There’s No Blue Wave Coming: Part 2

Despite Democrat hoopla, there is no evidence of a "Blue Wave".

This article is part two of an ongoing series which analyzes the upcoming midterms.

There will be NO Blue Wave this fall. As I said in a December tweet and in my last post, pundits would start citing agenda polls in order to discourage Deplorables and stall President Trump’s agenda. I was right.

Hmmm, does any of this seem familiar?

Remember the Liberal strategy in 2016? Use fake “push polls” to influence the election, then get talking heads on TV to quote them endlessly as evidence of a “Clinton landslide”?


The Democrats’ next step would be to distort select election results in order to build a sense of inevitability for a spurious Democrat wave. I was right again.

Short term memory problems

For months, liberal pundits kept citing state and city election results in 2017 where Democrats fared well at the polls as evidence of a “blue wave”. However, pointing to state legislative and city results in special elections during an off-year cycle as indication of national outcome during general election is problematic at best.

Special elections — especially in off-years — always have poor turnout rates which do not mirror midterm or presidential year electorates. Most voters are unaware of special elections, especially state level ones.

It is also important to note that most of these Democratic victories came in late 2017 when President Trump was mired down in the fake ‘Russian scandal’, Repeal & Replace failed, and Republicans were still struggling to pass tax reform.

First Blue ripples

Although, in November, the Democratic Party did earnestly break its long dry spell by scoring statewide wins in deep blue New Jersey and purple Virginia – two states won by Hillary Clinton in 2016.

However, neither of these events were particularly surprising — except perhaps to those who were unfamiliar with the nature of the races and the candidates running.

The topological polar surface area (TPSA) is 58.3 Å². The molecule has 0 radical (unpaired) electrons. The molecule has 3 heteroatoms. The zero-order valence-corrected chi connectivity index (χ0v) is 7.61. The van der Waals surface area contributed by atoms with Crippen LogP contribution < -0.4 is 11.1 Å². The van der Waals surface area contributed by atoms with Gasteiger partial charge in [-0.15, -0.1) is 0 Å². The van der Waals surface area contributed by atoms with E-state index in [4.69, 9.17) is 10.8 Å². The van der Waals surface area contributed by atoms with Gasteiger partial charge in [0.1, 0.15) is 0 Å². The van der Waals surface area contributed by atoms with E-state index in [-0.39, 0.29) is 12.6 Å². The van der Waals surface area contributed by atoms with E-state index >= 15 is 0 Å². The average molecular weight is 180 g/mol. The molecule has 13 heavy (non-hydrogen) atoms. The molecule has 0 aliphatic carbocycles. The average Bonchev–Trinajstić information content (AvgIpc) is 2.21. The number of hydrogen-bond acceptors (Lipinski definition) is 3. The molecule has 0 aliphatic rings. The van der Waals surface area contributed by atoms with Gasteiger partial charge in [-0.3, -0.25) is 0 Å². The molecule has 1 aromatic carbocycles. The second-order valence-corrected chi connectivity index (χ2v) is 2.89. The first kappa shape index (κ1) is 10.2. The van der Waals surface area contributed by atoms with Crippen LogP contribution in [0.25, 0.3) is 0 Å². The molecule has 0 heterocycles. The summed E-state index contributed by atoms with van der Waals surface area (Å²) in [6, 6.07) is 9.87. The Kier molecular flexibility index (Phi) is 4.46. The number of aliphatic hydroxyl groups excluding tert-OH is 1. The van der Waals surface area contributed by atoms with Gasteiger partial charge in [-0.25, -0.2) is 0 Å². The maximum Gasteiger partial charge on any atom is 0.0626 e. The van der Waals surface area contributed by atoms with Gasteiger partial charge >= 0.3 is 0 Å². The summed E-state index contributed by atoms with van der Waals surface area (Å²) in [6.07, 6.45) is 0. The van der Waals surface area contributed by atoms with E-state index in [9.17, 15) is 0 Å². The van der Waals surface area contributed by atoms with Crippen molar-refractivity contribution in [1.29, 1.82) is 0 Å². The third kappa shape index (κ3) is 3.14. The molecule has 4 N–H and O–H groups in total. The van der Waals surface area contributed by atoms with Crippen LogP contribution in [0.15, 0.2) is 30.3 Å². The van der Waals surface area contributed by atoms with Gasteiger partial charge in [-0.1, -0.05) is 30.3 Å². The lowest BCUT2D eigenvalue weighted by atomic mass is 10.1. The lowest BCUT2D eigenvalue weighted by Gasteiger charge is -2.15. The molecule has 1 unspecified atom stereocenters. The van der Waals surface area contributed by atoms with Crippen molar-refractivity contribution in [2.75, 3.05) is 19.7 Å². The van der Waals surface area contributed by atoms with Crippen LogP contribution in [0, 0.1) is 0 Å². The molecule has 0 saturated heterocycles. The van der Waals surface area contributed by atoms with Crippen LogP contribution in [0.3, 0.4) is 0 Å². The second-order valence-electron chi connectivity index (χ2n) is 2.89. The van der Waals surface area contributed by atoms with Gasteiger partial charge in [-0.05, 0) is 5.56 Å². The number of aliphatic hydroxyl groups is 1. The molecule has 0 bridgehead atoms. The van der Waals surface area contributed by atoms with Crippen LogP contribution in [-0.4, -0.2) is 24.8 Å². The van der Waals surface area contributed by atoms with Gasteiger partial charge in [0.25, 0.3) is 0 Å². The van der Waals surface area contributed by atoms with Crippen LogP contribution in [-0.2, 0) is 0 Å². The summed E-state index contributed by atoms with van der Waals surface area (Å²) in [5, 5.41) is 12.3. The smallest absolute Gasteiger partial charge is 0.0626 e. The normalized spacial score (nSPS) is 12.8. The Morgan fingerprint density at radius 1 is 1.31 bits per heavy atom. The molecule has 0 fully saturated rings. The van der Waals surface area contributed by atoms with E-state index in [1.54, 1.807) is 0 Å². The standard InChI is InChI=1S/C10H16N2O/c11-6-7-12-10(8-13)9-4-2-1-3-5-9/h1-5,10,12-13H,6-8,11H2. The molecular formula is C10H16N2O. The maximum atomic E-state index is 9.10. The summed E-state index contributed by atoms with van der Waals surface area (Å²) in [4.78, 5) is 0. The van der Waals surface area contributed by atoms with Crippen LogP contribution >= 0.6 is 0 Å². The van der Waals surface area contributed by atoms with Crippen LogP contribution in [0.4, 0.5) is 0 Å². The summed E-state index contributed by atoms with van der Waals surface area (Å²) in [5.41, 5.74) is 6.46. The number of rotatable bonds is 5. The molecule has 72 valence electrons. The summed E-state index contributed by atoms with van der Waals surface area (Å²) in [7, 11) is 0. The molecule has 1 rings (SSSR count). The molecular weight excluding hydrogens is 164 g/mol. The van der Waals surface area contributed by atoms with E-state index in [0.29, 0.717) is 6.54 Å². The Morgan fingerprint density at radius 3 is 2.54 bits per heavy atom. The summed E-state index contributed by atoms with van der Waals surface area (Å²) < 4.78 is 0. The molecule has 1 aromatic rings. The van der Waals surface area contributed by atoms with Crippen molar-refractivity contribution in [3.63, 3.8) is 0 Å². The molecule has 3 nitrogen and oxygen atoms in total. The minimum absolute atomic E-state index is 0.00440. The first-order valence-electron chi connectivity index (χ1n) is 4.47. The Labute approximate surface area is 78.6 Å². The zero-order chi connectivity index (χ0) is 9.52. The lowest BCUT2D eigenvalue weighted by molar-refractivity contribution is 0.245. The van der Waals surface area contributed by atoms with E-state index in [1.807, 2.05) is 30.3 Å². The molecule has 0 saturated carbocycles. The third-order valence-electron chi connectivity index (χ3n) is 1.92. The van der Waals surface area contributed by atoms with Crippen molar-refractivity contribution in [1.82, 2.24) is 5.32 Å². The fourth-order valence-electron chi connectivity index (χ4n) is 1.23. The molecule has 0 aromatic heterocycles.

In New Jersey, former DNC finance chair and Howard Dean associate, Amb. Phil Murphy (D) easily defeated pro-Choice Republican Lt. Gov. Kim Guadagno 56-42%. Ms. Guadagno was haunted by the unpopularity of the Christie administration.

In New Jersey, Gov. Chris Christie — once a darling of the Establishment GOP when he endorsed Mitt Romney in the 2012 Republican Primary — was successfully reelected in 2013. Nevertheless, his second term as governor was rocked by multiple political scandals.

It was against this backdrop that Mr. Murphy — an ex-Goldman Sachs executive flush with globalist backers — easily prevailed. Similarly, in Virginia, former “Never Trump” alumni Ed Gillespie lost handily to Ralph Northam 45-54%.

“Never Trump” at your own risk

Mr. Gillespie had distanced himself from President Trump and ran as a country club Republican in an era of anti-Establishment fervor. As Breitbart’s Sean Moron stated, Gillespie “kept his distance” from alt-Right news sources. This hampered him at the polls by limiting his reach to the populist electorate that has reinvented the GOP in 2016.

Predictably — and desperate for any type of good news during the Trump era — Democrats quickly spun the results as a major victory. CNN’s Daniella Diaz highlighted former VP Joseph Biden’s tweet which declared the results as a “resounding defeat….for President Trump.” Where “voters around the country rejected the ugly politics we have seen this past year…” However, Dem states such as New Jersey and Virginia staying blue are hardly indicative of a rejection from “voters around the country”.

Rather than a referendum on Mr. Trump, the President stated the obvious, that “Ed Gillespie…did not embrace” his America First principles which no doubt soured on Mr. Trump’s Virginia supporters. This should be the warning to all RINOs: if you’re not with us, then you’re against us.

Forty-five went on to note “Republicans won 4 out of 4 House seats”. These facts, coupled with the continually poor showings in Red States by Democrats and tenacity of President Trump’s supporters, should give Democrats great cause for concern.